Title page for ETD etd-07092009-164501


Type of Document Master's Thesis
Author Fikru, Nebiyu
Author's Email Address nfikru1@tigers.lsu.edu
URN etd-07092009-164501
Title Self-healing of Fiber Reinforced Polymer Composites
Degree Master of Science in Mechanical Engineering (M.S.M.E.)
Department Mechanical Engineering
Advisory Committee
Advisor Name Title
Woldesenbet ,Eyassu Committee Chair
Li ,Guoqiang Committee Member
Pang, Su-Seng Committee Member
Keywords
  • localized healing
  • automous healing
Date of Defense 2009-06-26
Availability unrestricted
Abstract
The study of self-healing materials is inspired by biological systems in which damage triggers an autonomous healing response. In recent years, this concept of autonomic healing material, where initiation of repair is integral to the material, is being considered for engineering applications. The concept offers the designer an ability to incorporate secondary functional ability of counteracting service degradation in addition to achieving the primary, usually structural integrity, requirement. Self-healing materials also have the benefit of offering lighter and optimized structures as well as reduced maintenance cost. Previous works on polymer matrix composites have shown that significant fractions of mechanical properties can be restored through self-healing in damaged materials.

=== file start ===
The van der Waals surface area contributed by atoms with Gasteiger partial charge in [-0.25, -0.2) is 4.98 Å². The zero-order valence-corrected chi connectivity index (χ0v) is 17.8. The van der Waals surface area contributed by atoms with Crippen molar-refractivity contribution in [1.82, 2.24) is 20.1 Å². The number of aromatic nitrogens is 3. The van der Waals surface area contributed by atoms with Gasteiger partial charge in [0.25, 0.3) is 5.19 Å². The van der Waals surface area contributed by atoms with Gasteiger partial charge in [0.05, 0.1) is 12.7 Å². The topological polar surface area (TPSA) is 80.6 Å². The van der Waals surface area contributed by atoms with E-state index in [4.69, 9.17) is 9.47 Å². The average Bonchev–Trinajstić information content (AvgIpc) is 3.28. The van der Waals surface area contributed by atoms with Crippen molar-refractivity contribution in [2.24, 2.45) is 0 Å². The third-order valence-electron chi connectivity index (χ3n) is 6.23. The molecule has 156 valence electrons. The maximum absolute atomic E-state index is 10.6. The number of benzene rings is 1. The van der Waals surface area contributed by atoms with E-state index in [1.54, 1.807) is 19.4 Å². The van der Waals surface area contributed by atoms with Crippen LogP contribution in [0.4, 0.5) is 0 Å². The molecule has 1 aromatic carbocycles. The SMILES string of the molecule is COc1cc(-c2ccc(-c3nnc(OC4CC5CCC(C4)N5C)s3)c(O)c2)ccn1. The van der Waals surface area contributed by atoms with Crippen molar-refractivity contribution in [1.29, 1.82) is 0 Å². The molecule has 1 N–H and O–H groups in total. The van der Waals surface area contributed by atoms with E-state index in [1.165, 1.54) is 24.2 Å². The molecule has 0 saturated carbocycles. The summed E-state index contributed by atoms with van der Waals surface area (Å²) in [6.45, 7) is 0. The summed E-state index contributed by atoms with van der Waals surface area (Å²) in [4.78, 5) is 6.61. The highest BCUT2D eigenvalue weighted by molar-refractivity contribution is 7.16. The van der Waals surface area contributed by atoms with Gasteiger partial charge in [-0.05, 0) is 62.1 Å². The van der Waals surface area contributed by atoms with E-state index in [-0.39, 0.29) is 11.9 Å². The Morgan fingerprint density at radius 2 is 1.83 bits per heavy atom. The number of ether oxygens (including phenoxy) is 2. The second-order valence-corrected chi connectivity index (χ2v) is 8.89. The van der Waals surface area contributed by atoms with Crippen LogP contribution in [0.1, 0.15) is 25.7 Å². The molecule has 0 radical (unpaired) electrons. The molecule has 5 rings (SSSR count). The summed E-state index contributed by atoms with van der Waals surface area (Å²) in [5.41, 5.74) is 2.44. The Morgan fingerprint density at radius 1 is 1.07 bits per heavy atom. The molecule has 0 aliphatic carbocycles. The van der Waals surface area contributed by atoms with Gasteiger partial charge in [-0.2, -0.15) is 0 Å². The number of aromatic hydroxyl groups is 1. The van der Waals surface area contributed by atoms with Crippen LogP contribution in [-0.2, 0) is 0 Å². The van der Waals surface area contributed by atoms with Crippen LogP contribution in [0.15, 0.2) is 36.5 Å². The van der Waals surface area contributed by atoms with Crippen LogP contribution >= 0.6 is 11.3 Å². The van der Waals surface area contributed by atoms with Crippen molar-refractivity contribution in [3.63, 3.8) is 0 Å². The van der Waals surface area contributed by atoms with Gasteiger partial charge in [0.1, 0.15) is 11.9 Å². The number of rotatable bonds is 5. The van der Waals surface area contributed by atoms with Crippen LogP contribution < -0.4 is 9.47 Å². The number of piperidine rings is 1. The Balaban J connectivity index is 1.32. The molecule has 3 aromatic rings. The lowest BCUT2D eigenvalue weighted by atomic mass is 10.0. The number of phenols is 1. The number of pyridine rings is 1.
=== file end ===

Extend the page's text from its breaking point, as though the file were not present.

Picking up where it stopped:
The self-healing composite material developed in this study is a fiber-reinforced polymer matrix composite. The study has three major categories of self-healing composite systems. In the initial study, a single fiber polymer matrix self-healing composite system is developed and analyzed. In the latter stage of the study, multiple commercial glass fibers are used as a reinforcing material in the self-healing system. The inclusion of functionalized carbon nanotubes in the healing medium to further enhance the healing process is considered at the final stage of the study. The self-healing approach utilizes a releasable healing agent contained in a hollow fiber that is embedded in a resin system. Specimens are produced using a hollow glass fiber and epoxy resin. In addition, in the case of multiple fibers test, e-glass fibers are incorporated in the composite. When a crack is initiated and propagates through the composite breaking the hollow fiber, a liquid healing agent comes out and fills the crack gap. Polymerization of the monomer healing agent is facilitated when it contacts a catalyst that is pre-coated on the outside surface of the hollow glass fiber.

Healed, damaged and virgin specimens are tested in tension for all the different sets of composites investigated. The results demonstrate that a considerable portion of the tensile strength is recovered by the self-healing functionality of both the single fiber and fiber-reinforced polymer composites. A major advantage of this research is the fact that the healing is found to be localized allowing further multiple healing of the composite in the presence of several cracks. Incorporation of functionalized carbon nanotubes in the healing medium has provided additional efficiency in the composites compared to those without carbon nanotubes.

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